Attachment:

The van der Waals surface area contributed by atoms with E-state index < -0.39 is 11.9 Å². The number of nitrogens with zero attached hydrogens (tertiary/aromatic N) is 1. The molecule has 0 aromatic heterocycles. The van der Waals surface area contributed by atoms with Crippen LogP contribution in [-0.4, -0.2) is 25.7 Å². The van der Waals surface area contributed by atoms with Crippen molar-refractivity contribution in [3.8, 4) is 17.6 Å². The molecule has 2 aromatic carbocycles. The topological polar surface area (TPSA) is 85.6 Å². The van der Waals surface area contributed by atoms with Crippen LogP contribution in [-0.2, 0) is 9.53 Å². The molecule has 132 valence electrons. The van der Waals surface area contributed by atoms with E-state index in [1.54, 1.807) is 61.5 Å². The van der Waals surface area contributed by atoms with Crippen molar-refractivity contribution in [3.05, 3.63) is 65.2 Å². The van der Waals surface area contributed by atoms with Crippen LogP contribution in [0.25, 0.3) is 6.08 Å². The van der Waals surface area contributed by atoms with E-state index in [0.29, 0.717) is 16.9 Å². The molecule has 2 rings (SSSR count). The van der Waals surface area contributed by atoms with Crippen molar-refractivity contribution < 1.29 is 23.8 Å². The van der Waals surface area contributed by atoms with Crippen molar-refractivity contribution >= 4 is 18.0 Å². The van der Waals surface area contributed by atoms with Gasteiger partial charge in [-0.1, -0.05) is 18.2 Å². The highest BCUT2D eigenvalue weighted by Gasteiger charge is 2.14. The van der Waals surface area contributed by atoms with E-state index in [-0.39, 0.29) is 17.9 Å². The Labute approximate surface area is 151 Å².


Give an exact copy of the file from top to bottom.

The van der Waals surface area contributed by atoms with E-state index < -0.39 is 11.9 Å². The number of nitrogens with zero attached hydrogens (tertiary/aromatic N) is 1. The molecule has 0 aromatic heterocycles. The van der Waals surface area contributed by atoms with Crippen LogP contribution in [-0.4, -0.2) is 25.7 Å². The van der Waals surface area contributed by atoms with Crippen molar-refractivity contribution in [3.8, 4) is 17.6 Å². The molecule has 2 aromatic carbocycles. The topological polar surface area (TPSA) is 85.6 Å². The van der Waals surface area contributed by atoms with Crippen LogP contribution in [-0.2, 0) is 9.53 Å². The molecule has 132 valence electrons. The van der Waals surface area contributed by atoms with E-state index in [1.54, 1.807) is 61.5 Å². The van der Waals surface area contributed by atoms with Crippen molar-refractivity contribution in [3.05, 3.63) is 65.2 Å². The van der Waals surface area contributed by atoms with Crippen LogP contribution in [0.25, 0.3) is 6.08 Å². The van der Waals surface area contributed by atoms with E-state index in [0.29, 0.717) is 16.9 Å². The molecule has 2 rings (SSSR count). The van der Waals surface area contributed by atoms with Crippen molar-refractivity contribution < 1.29 is 23.8 Å². The van der Waals surface area contributed by atoms with Crippen molar-refractivity contribution >= 4 is 18.0 Å². The van der Waals surface area contributed by atoms with Gasteiger partial charge in [-0.1, -0.05) is 18.2 Å². The highest BCUT2D eigenvalue weighted by Gasteiger charge is 2.14. The van der Waals surface area contributed by atoms with E-state index in [-0.39, 0.29) is 17.9 Å². The Labute approximate surface area is 151 Å².